Peter Stockham, Sam Alfred, Shaune Greene, Chris Kostakis, Francois Oosthuizen, Emma Partridge, Jennifer Schuman, Jennifer Smith, Jessamine Soderstrom, Rebekka Syrjanen, Courtney Weber & Daniel Fatovich

Background and aim: Gamma-hydroxybutyrate (GHB) is a potent sedative drug with a narrow dose window and short analytical detection time. It is a drug of abuse taken in the form of GHB itself or as 1,4-butanediol or gammabutyrolactone (GBL), which are industrial solvents that are readily converted to GHB after ingestion. The Emerging Drugs Network of Australia (EDNA) is a national toxico-surveillance initiative, collecting clinical and analytical data from emergency department (ED) illicit drug intoxications. Drawing on results from three states and 13 EDs across Australia, this study examined the demographic and ED presentation characteristics of GHB positive cases, and extent of co-detected methamphetamine (MA). Methods: Blood samples from ED patients experiencing suspected illicit drug toxicity were collected and submitted to the respective state forensic toxicology facility for comprehensive toxicological testing using locally validated protocols. De-identified demographic and toxicology data were extracted from the EDNA clinical registry.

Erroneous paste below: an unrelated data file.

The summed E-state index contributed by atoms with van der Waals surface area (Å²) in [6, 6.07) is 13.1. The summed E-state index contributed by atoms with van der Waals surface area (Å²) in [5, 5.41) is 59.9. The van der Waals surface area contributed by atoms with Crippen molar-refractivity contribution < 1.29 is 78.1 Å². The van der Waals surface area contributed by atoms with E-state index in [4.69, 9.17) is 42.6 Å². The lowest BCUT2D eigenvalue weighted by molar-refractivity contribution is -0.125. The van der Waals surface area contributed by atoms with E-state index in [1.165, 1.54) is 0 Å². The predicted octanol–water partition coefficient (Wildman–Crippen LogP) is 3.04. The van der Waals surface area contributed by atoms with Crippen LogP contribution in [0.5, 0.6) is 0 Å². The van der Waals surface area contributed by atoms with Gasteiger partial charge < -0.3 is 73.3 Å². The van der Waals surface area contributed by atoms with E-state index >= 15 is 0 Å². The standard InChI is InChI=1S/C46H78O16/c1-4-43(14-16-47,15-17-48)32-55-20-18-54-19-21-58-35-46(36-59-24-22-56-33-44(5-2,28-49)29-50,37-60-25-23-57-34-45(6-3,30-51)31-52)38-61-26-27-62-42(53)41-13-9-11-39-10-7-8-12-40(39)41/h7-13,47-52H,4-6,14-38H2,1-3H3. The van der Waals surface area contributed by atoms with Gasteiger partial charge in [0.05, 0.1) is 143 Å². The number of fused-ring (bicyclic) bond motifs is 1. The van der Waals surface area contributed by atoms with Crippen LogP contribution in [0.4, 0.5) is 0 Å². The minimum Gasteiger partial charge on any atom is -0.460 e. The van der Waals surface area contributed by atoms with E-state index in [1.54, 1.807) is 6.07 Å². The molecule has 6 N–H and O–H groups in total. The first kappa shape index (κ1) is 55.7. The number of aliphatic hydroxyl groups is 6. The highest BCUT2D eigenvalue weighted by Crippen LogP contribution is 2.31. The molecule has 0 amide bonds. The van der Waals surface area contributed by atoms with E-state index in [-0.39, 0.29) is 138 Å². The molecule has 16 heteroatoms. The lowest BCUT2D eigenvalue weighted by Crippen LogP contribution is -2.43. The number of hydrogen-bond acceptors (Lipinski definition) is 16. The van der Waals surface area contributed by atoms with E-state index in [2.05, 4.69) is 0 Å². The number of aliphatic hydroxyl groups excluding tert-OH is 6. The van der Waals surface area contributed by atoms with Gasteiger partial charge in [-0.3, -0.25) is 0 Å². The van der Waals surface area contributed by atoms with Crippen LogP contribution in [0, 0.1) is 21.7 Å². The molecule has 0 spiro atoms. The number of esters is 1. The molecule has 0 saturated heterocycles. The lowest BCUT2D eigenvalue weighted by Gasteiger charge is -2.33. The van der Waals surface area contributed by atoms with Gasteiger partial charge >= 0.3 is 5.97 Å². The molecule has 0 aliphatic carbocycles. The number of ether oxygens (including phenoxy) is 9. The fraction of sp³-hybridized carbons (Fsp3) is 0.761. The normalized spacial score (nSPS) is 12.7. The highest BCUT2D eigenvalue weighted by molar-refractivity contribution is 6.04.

Results: The GHB postive cohort (n=170 samples) constituted 20% of samples entered in the registry (September 2020 to September 2022 , n=862). MA was the most common codetected drug (91%, n=154). A higher proportion of the GHB positive patients were female (n=87, 51%) compared to the overall cohort (n=325, 38%). Severe, acute toxicity in GHB patients was indicated by the high proportion of ambulance arrivals (n=151, 89%) and the Australasian Triage Scores (ATS) allocated, with 105 (62%) requiring immediate care (ATS 1) and 57 (34%) requiring care within 10 minutes (ATS 2). Twenty-percent (n=35) were admitted to the intensive care unit. The median GHB concentration was 120mg/L (IQR 82-150mg/L, range 5.6-570mg/L) and the median MA concentration was 0.28mg/L (IQR 0.11-0.40mg/L, range 0.01-2.1mg/L).